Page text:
The ability to scrutinise and suspend members in a voluntary association for acting outside constitutional rules may be seen as fair play in a local sports club. But the way it has been successfully done in the Commonwealth for 15 years is unheard of in international affairs. Yet there remain abuses within constitutions which need to be examined, and this is an area where the Commonwealth needs to give itself more room.

Such measures to strengthen democracy may seem remote, and focussed on politics and institutions. But the benefits from them offer the potential of a better quality of life and opportunity for all, wherever we call home.

For some, our homes are under an existential threat: that of climate change. The most threatened are those who have done the least to bring us to this pass. Witness flooding in Maldives, Kiribati, Tuvalu and Bangladesh; encroaching desert in Namibia and Nigeria; thawing tundra in Canada; drought in Kenya and Australia; five times more hurricanes than usual in the Caribbean.

Meeting 20 years ago in Malaysia, Commonwealth leaders in effect wrote the blueprint for the Rio Earth Summit of 1992. In 2009, they are called to lead again, in the very week before the U.N. conference on climate change at Copenhagen. The Commonwealth cannot negotiate the outcome, but it can set the boundary lines and the expected outcomes within them.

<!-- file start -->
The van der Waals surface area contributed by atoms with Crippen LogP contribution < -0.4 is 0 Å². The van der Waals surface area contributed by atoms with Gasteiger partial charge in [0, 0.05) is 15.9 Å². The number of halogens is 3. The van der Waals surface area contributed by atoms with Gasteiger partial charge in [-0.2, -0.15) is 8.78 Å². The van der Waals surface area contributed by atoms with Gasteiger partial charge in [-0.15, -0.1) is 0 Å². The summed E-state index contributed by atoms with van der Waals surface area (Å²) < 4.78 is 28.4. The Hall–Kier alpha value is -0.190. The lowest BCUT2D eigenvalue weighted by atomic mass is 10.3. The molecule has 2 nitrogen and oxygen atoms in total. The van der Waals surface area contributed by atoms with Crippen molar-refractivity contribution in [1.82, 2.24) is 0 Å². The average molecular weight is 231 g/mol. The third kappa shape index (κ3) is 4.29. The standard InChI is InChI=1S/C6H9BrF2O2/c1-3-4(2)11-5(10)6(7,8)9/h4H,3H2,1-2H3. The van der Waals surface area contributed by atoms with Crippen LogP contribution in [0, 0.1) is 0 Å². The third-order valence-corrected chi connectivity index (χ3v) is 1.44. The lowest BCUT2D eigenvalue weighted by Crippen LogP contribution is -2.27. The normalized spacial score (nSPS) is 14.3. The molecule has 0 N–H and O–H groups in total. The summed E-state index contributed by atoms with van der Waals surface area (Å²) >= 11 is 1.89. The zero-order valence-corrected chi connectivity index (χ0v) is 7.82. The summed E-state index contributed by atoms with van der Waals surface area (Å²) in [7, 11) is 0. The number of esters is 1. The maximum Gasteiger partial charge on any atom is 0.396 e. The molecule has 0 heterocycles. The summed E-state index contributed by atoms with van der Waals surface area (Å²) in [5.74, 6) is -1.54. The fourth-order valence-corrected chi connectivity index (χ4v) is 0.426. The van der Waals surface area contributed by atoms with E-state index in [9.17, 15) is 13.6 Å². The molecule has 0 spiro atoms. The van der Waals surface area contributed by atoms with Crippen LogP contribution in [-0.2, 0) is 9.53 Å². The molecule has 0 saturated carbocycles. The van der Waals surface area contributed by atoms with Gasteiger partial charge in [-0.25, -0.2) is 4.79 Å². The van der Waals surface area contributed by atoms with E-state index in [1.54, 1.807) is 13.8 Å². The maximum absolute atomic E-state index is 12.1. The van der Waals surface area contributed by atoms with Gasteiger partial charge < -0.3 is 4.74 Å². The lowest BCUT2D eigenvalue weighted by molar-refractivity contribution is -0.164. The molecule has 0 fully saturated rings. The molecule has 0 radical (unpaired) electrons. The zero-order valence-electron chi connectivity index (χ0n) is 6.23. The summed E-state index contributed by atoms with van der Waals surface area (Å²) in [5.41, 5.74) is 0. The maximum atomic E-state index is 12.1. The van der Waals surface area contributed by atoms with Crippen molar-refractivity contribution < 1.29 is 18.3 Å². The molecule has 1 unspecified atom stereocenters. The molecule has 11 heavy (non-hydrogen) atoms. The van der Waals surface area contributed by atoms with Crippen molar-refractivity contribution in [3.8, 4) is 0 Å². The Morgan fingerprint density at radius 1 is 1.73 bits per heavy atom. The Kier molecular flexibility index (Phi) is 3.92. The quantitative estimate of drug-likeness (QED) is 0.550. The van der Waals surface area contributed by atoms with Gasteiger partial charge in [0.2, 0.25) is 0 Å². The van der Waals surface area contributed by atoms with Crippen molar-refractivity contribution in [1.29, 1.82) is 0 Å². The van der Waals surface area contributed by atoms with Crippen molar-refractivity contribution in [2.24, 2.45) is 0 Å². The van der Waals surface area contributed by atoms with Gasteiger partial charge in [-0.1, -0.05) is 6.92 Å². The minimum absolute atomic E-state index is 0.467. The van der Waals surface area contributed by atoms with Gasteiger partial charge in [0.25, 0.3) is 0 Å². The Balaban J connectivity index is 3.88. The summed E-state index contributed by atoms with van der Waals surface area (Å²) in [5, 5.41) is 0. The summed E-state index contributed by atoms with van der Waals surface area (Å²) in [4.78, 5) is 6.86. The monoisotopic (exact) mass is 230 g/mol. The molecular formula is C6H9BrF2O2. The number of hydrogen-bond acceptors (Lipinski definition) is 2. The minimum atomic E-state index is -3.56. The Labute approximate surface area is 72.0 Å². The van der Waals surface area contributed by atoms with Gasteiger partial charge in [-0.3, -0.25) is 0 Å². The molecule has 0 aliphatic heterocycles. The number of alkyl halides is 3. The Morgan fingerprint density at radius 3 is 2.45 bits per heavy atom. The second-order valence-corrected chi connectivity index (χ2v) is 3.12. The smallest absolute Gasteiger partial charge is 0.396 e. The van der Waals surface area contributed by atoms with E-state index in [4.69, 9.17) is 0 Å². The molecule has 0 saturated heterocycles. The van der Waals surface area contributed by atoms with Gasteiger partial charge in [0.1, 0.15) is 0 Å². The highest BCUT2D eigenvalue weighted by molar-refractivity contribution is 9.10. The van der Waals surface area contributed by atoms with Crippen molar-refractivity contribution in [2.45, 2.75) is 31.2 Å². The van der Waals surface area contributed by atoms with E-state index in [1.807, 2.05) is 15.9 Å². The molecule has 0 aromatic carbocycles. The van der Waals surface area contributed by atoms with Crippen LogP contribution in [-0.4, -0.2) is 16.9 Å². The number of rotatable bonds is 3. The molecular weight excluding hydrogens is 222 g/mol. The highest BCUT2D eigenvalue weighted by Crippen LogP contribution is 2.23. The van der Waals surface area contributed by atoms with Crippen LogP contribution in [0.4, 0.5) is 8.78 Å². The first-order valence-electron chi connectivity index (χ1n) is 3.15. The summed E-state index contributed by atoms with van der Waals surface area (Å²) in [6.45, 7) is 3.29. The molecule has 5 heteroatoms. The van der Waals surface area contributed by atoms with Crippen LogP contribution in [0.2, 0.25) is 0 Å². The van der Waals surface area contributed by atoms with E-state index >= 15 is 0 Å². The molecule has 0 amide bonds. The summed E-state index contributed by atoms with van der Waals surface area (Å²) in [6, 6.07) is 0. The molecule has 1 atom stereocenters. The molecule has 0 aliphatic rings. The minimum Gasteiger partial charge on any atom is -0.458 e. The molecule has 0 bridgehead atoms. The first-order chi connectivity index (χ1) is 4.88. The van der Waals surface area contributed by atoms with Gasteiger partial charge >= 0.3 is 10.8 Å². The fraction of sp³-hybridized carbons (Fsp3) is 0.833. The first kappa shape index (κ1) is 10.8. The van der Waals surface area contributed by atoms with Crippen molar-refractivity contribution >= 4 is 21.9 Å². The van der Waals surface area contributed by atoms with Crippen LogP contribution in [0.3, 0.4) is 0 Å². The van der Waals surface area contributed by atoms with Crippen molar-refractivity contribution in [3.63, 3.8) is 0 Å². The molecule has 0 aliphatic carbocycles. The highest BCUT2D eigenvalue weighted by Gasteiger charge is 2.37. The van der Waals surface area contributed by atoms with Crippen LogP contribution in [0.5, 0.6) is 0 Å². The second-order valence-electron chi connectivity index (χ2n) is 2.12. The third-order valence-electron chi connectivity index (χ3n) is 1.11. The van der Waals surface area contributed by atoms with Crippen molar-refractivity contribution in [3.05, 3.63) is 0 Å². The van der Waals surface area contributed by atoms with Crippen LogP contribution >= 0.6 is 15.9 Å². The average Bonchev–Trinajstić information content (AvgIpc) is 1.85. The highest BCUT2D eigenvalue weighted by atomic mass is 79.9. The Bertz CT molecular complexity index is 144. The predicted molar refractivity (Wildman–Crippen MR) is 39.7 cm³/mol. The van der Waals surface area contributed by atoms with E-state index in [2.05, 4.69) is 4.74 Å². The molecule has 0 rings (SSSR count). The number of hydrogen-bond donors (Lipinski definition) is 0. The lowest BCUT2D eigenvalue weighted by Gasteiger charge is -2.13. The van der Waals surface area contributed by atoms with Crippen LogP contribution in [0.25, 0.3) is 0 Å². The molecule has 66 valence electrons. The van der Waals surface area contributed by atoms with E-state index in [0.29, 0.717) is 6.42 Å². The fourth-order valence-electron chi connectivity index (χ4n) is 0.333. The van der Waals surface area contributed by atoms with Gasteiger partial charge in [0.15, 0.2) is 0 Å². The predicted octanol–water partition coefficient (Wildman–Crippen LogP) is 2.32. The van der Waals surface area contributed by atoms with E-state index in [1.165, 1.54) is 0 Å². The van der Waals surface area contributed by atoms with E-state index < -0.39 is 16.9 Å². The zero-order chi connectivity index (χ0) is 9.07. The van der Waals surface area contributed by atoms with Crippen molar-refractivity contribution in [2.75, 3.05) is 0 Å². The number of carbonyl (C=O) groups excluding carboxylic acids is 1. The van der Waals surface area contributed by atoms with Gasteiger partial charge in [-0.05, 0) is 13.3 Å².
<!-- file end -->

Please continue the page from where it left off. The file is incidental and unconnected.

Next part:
The Commonwealth is already talking of the need for a system of international environmental governance in which every voice is heard, and in which all strive towards a collective purpose. It is mapping practical ways in which countries can assist each other with technology, technical assistance and finance. It is well advanced in sharing its best ideas in areas such as deforestation (where a forest is worth more alive than dead), and in helping each other to cope with natural disasters.

In all this, youth is not a flower which should be allowed to wither. To be so young a Commonwealth, in which half of our two billion population is under 25, ought to speak of unimagined hope. And yet, as often as not, it speaks of unemployment, marginalisation and lack of self-belief. The young of the Commonwealth and of the world risk inheriting a flawed legacy from the past and current generations. By 2015, there will be 3 billion young people in the world, with 2.5 billion in developing countries. Is the job market ready for them? Can we make them not passive job-takers, but innovative job-creators?

The Commonwealth was the first inter-governmental organisation to have its own youth programme, dating back to 1974. It is looking to set the global pace again, by doing much more in future. First, by owning to the fact that youth affairs is no sideshow: every government policy needs a youth consideration, and a youth budget. Second, by responding to the truth that job creation does not happen in isolation: skills, funding and mentoring need to be part of the same package.

For the past 60 years, the Commonwealth has been producing homemade products that have become “global goods”, in every sense of those words. For anyone wanting to know about solutions to the world’s problems, look no further than the next Commonwealth summit.

(The author is Commonwealth Secretary-General.)